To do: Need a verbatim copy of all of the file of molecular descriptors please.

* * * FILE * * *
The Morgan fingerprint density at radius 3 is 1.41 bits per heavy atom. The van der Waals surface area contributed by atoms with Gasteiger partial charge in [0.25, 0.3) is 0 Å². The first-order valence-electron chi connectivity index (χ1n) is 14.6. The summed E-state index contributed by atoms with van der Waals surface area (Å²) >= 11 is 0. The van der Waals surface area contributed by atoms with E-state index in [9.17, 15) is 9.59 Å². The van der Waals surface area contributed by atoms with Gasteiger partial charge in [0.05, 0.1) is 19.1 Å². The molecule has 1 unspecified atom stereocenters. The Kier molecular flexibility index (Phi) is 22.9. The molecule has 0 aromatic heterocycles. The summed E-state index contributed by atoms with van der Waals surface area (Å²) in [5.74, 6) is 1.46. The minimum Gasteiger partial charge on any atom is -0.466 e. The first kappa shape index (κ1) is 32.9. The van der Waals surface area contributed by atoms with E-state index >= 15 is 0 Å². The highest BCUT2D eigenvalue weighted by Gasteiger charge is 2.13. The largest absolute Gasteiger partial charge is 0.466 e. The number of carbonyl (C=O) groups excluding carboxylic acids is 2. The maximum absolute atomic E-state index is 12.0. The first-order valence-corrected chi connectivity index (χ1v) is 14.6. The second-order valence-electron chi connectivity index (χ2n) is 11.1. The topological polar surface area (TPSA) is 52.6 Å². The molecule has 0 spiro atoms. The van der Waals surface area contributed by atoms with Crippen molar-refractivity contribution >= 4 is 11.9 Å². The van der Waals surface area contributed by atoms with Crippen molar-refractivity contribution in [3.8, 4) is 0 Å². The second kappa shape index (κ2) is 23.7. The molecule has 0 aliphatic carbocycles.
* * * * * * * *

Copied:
The Morgan fingerprint density at radius 3 is 1.41 bits per heavy atom. The van der Waals surface area contributed by atoms with Gasteiger partial charge in [0.25, 0.3) is 0 Å². The first-order valence-electron chi connectivity index (χ1n) is 14.6. The summed E-state index contributed by atoms with van der Waals surface area (Å²) >= 11 is 0. The van der Waals surface area contributed by atoms with E-state index in [9.17, 15) is 9.59 Å². The van der Waals surface area contributed by atoms with Gasteiger partial charge in [0.05, 0.1) is 19.1 Å². The molecule has 1 unspecified atom stereocenters. The Kier molecular flexibility index (Phi) is 22.9. The molecule has 0 aromatic heterocycles. The summed E-state index contributed by atoms with van der Waals surface area (Å²) in [5.74, 6) is 1.46. The minimum Gasteiger partial charge on any atom is -0.466 e. The first kappa shape index (κ1) is 32.9. The van der Waals surface area contributed by atoms with E-state index >= 15 is 0 Å². The highest BCUT2D eigenvalue weighted by Gasteiger charge is 2.13. The largest absolute Gasteiger partial charge is 0.466 e. The number of carbonyl (C=O) groups excluding carboxylic acids is 2. The maximum absolute atomic E-state index is 12.0. The first-order valence-corrected chi connectivity index (χ1v) is 14.6. The second-order valence-electron chi connectivity index (χ2n) is 11.1. The topological polar surface area (TPSA) is 52.6 Å². The molecule has 0 spiro atoms. The van der Waals surface area contributed by atoms with Crippen molar-refractivity contribution >= 4 is 11.9 Å². The van der Waals surface area contributed by atoms with Crippen molar-refractivity contribution in [3.8, 4) is 0 Å². The second kappa shape index (κ2) is 23.7. The molecule has 0 aliphatic carbocycles.